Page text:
The Uruz rune shows a wild ox, a symbol of dogged determination, raw strength and incredible endurance. When the Uruz rune comes up in readings, it indicates that you are making steady progress towards your goal. Like the ox, you possess enormous reservoirs of vigour, life force, determination and strength – in other words, you have what it takes to complete whatever journey you are on, and to achieve whatever ambitious goal you have set your sights on.
Another dimension of the Uruz rune is its connotations of both physical and mental health, fortitude and vigour. We are all familiar with the saying ‘strong as an ox,’ and this is the case when the Uruz rune appears in a reading.
In cases where the Uruz rune appears reversed, the same rune that indicates strength and good health when upright, can be a warning of sneaking health problems or a loss of strength in some other way. The reversed Uruz rune can also be considered a reminder to take good care of your physical vessel as well as your mental health – together, they are the vehicle that carries you through life.
3. Thurisaz ᚦ – “Mallet/Giant”
Keywords: Conflict, defence, challenge, danger, competition, quarrel
The third rune, Thurisaz, shows either Thor’s hammer, or a giant. In Norse mythology, Thor, Odin’s son and the good of war and thunder, is constantly defending the divine realm from the malicious giants. In other words, there is a sense of two powerful, opposing forces clashing, and the meaning is clear: Conflict is brewing and you are going to have to stand your ground, stand up for yourself, and defend that which you cherish and believe in.
While Thurisaz can be a call to arms, it can also simply be a sign of friendly competition, an indication of competitive spirit.
When Thurisaz appears reversed in a reading, its connotations are also turned on their head. Hear, instead of indicating a defensive stance and hinting at your great ability when it comes to stand up for yourself, there is a sense of helplessness, of failing to set boundaries and getting trampled on as a result.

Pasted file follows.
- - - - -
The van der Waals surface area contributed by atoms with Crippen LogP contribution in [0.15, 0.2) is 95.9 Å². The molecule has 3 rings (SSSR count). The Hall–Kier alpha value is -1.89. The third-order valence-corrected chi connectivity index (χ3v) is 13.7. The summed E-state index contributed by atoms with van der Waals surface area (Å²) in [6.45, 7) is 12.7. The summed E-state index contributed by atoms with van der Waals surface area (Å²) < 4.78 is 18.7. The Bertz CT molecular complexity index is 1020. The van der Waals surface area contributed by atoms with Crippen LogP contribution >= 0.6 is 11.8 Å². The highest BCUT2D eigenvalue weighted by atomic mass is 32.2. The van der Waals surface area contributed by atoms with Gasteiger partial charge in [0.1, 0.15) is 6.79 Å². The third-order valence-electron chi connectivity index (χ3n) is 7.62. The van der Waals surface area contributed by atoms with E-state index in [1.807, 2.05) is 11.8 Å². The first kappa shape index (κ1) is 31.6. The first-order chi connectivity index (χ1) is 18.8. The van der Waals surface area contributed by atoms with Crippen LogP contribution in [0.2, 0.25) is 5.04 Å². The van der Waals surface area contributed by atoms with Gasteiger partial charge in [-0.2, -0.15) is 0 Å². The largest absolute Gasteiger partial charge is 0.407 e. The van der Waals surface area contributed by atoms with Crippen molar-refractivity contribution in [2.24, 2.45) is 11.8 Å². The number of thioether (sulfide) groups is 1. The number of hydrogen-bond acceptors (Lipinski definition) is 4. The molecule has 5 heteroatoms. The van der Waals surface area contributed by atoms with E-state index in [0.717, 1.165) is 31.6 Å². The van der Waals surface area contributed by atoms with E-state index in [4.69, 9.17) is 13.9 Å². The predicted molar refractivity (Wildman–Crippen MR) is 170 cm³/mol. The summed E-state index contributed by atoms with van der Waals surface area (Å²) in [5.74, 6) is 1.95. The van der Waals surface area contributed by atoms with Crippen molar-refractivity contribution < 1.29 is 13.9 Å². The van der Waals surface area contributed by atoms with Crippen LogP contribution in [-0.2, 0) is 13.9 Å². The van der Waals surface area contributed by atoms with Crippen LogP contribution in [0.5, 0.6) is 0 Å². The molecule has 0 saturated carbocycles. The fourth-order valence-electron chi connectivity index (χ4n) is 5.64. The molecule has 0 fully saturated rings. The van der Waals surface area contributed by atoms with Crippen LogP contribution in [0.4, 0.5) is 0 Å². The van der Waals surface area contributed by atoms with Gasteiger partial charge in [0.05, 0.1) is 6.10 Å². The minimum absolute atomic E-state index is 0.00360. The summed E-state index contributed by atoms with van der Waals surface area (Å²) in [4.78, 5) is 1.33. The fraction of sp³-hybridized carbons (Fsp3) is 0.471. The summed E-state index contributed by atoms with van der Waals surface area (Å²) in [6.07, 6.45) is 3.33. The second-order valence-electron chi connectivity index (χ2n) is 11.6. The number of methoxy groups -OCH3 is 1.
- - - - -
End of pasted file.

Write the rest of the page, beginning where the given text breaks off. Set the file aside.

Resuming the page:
4 Ansuz ᚫ – “Message”
Keywords: Communicaation, signs, visions, wisdom
Ansuz is the rune of communication. It indicates a strong intuition, and reminds you of your inherent ability to sense and absorb the lessons, messages, clues and wisdom that the universe is always placing right in front of you, when you pay attention.
Ansuz can also indicate that there is a positive flow of communication between you and the people in your life – your colleagues, your clients, your family, your spouse. When Ansuz comes up in a reading with runes, it often indicates that you are a strong communicator, skilled at getting your point of view across and sharing your vision with others.
When, on the other hand, Ansuz comes up reversed, it can indicate a toxic or negative communication – including self-talk – which you would do well to change. Ansuz reversed can also indicate that you are failing to pay attention to your loved ones, or to the promptings of your own intuition.
5 Raidho ᚱ – “Journey”
Keywords: Movement, momentum, progress, new perspective
Raidho represents a wheel and signifies a journey and all of its related connotations, such as change, progress and new discoveries. Raidho can refer to anything from a spiritual or personal journey to a house move or a travel – either way, there is a sense of the known reality shifting, morphing and changing, and your vantage point changing and shifting as result of it. Whenever the Raidho rune appears in a reading, it always indicates that reality as you know it is being shaken up by new circumstances, new vistas, new energies or new encounters.
Raidho can also indicate progress and gathering momentum, making it a particularly welcome omen whenever you have been working hard towards some sort of achievement, whether professional or personal. In this case, Raidho implies a steadily growing momentum, and assures you that you are actually progressing, developing and making headway towards your goals.
When the Raidho rune appears reversed in readings, its energy of change and shifts is often experienced as disruptive and destabilising. Here, instead of hinting at positive change and expanding horizons, Raidho throws you into situations where you feel out of your depth – there is a sense of taking a big leap into the unknown, without being prepared or ready for it. In some cases, the reversed Raidho rune can also imply that you are stuck in your patterns, and are resisting the change and the new perspectives and energies that would help you to grow as a person. The Raidho rune can work as a reminder of the natural cycles of life, and of the fact that change is inevitable. Holding onto what you know doesn’t always serve you, but can halt and stunt your growth.
6. Kenaz ᚲ – “Torch”
Keywords: Understanding, new knowledge, insight, enlightenment